South Korean President Yoon Suk-yeol has just completed a six-day visit to Washington DC. The Prime Minister’s relatively long visit underscores both his nation’s international influence and the high priority of the alliance with the United States.
This visit marks the 70th anniversary of the vital alliance between South Korea and the United States.
This is the second summit, and fifth meeting overall, between President Joe Biden and President Park in less than a year. The packed itinerary included an address to a joint session of Congress, a visit to NASA’s Goddard Space Center, a Pentagon milestone, an assembly of South Korean and American business representatives hosted by the United States Chamber of Commerce. States, and a state dinner at the White House.
The long-term rise in tensions with the surviving communist regime in North Korea, which includes Pyongyang’s expanding nuclear weapons program, adds significance to the visit and the relationship.
As recently as the early 1960s, South Korea was one of the poorest economies in the world. Still a peasant society, the entire Korean peninsula was terribly devastated by the Korean War of 1950-53. Yet today, the Republic of Korea ranks among the top twenty economies in the world, occupying leading roles in automotive, high-tech electronics, shipbuilding, and other industries.
Rapid industrialization and economic modernization were complemented by a striking transition from dictatorship to democracy. President and General Park Chung-hee, stifled fledgling democracy and imposed harsh military authoritarianism for nearly two decades. He was assassinated in 1979 by the head of the KCIA, the national intelligence agency. In Korean memory, it remains a respected symbol of strength and efficiency for many, even as progress and the passage of time fade.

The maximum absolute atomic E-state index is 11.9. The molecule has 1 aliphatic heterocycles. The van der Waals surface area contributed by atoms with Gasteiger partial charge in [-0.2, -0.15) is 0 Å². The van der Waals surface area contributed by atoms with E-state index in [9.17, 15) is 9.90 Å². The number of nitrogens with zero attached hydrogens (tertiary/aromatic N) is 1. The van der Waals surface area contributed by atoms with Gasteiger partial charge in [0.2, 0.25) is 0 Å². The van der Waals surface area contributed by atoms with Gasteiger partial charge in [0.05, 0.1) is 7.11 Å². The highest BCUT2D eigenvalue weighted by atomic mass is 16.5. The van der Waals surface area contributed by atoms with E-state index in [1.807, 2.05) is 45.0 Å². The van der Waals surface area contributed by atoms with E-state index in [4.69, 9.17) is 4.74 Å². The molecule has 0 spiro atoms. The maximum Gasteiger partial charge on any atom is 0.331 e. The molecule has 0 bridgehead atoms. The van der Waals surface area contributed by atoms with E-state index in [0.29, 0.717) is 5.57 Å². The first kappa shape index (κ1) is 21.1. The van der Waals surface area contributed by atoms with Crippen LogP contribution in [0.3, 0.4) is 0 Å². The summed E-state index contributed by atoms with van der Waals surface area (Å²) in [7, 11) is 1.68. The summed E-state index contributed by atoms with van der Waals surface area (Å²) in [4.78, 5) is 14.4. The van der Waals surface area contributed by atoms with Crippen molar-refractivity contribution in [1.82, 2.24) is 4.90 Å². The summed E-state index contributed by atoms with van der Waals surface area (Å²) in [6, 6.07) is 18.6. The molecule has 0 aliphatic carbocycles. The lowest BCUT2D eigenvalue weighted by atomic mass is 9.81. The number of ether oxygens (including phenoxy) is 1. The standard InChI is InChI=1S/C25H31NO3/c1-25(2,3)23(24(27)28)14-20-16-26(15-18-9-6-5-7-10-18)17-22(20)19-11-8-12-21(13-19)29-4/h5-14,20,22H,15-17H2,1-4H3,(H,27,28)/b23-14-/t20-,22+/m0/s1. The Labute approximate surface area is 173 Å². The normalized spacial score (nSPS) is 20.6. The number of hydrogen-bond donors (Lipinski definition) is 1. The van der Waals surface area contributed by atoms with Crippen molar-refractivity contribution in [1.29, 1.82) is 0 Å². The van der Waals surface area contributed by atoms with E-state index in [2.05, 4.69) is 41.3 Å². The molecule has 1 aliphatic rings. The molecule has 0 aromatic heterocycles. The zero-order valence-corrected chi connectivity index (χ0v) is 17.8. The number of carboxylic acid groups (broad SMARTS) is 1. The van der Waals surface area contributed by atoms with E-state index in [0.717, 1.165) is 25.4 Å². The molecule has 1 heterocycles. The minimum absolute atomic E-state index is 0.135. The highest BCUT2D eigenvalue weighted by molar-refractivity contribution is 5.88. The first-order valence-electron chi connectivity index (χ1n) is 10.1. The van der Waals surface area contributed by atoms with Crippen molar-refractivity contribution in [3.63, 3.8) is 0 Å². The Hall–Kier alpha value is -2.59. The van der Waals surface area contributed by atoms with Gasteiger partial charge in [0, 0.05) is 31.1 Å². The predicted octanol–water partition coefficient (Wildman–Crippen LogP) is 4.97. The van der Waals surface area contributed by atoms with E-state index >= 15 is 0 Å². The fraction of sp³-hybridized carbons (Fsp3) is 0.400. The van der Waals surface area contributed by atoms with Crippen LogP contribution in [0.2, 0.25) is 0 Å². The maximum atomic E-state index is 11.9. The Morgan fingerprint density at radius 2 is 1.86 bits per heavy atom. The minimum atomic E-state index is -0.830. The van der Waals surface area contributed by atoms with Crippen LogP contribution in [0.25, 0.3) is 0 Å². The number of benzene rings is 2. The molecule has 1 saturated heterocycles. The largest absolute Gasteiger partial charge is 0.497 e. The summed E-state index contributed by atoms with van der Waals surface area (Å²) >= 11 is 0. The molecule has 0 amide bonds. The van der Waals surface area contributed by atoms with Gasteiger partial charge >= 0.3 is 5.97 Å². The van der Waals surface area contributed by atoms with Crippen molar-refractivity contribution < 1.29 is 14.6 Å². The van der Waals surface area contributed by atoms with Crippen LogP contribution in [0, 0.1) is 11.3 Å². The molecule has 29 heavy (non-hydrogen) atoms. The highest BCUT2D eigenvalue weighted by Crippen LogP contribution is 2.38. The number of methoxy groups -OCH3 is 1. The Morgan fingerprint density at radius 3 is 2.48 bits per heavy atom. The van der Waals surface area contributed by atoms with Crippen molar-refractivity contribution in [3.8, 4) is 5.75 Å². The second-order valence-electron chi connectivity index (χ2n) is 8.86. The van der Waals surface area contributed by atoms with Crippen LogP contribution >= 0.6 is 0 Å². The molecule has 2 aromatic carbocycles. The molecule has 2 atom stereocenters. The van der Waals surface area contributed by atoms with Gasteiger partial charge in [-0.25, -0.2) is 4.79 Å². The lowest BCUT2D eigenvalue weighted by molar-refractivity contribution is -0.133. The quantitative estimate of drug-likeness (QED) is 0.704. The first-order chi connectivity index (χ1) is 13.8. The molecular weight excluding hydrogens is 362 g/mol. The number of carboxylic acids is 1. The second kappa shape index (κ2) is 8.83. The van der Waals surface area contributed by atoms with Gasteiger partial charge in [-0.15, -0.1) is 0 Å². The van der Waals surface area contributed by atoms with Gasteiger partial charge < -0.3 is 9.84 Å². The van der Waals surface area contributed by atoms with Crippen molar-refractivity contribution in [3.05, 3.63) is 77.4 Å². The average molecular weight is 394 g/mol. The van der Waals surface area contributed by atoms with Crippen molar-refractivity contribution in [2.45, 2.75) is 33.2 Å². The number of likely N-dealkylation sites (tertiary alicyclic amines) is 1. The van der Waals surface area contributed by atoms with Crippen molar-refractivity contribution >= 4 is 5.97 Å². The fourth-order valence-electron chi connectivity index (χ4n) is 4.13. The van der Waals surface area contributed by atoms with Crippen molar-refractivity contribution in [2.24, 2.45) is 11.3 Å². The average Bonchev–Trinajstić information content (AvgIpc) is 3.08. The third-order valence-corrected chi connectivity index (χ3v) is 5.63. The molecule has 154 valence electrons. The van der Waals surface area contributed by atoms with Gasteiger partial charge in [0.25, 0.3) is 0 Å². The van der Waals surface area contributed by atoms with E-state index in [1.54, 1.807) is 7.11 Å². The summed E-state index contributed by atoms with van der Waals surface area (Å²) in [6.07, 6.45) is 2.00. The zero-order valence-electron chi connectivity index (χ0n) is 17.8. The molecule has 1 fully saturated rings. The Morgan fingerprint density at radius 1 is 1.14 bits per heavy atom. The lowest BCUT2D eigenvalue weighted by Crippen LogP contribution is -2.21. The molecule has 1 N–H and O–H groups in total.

General Park was replaced as general manager by two other generals, Chun Doo Hwan and Roe Tae Woo, but the growing pressure for genuine democratic representation proved insurmountable.
The cornerstone of the transition to democracy was the election of Kim Dae-jung as president in 1998. He completed his five-year term without interruption and, in 2000, was awarded the Nobel Peace Prize.
A public symbol of opposition to the Park dictatorship, he was imprisoned for several years. On another occasion, KCIA agents kidnapped him and planned to kill him. Only the intervention of senior US CIA official Don Gregg saved his life.
South Korea’s remarkable domestic achievements have unfolded as the country becomes increasingly influential in global arenas. In 2012, the Obama administration shrewdly nominated Seoul, Korea-born Dartmouth College President Jim Yong Kim as president of the World Bank.
The original vision of the United Nations combined competing goals of favoring the most powerful nations and inclusive global representation. Ban and Kim personify South Korea’s growing role as a bridge between developed and developing countries.
Market economies and reasonably representative governments now characterize a growing share of developing countries around the world. In short, South Korea is well positioned to lead developing countries to prosperity.
Today, the United Nations is strong. The decisions of the UN and the United States in 1950 to defend South Korea were essential to this success.
President Yoon has the opportunity to develop a prominent global leadership role, with boisterous North Korea tossed to the left of the stage. At the state dinner, President Yoon sang lines from Don McLean’s 1971 song “American Pie.”
— Arthur I. Cyr is the author of “After the Cold War – American Foreign Policy, Europe and Asia” (NYU Press and Palgrave/Macmillan; Korean edition by Oruem Publishing). He can be reached at firstname.lastname@example.org
This article originally appeared in the Sturgis Journal: Arthur Cyr: President’s visit to Washington highlights importance of South Korea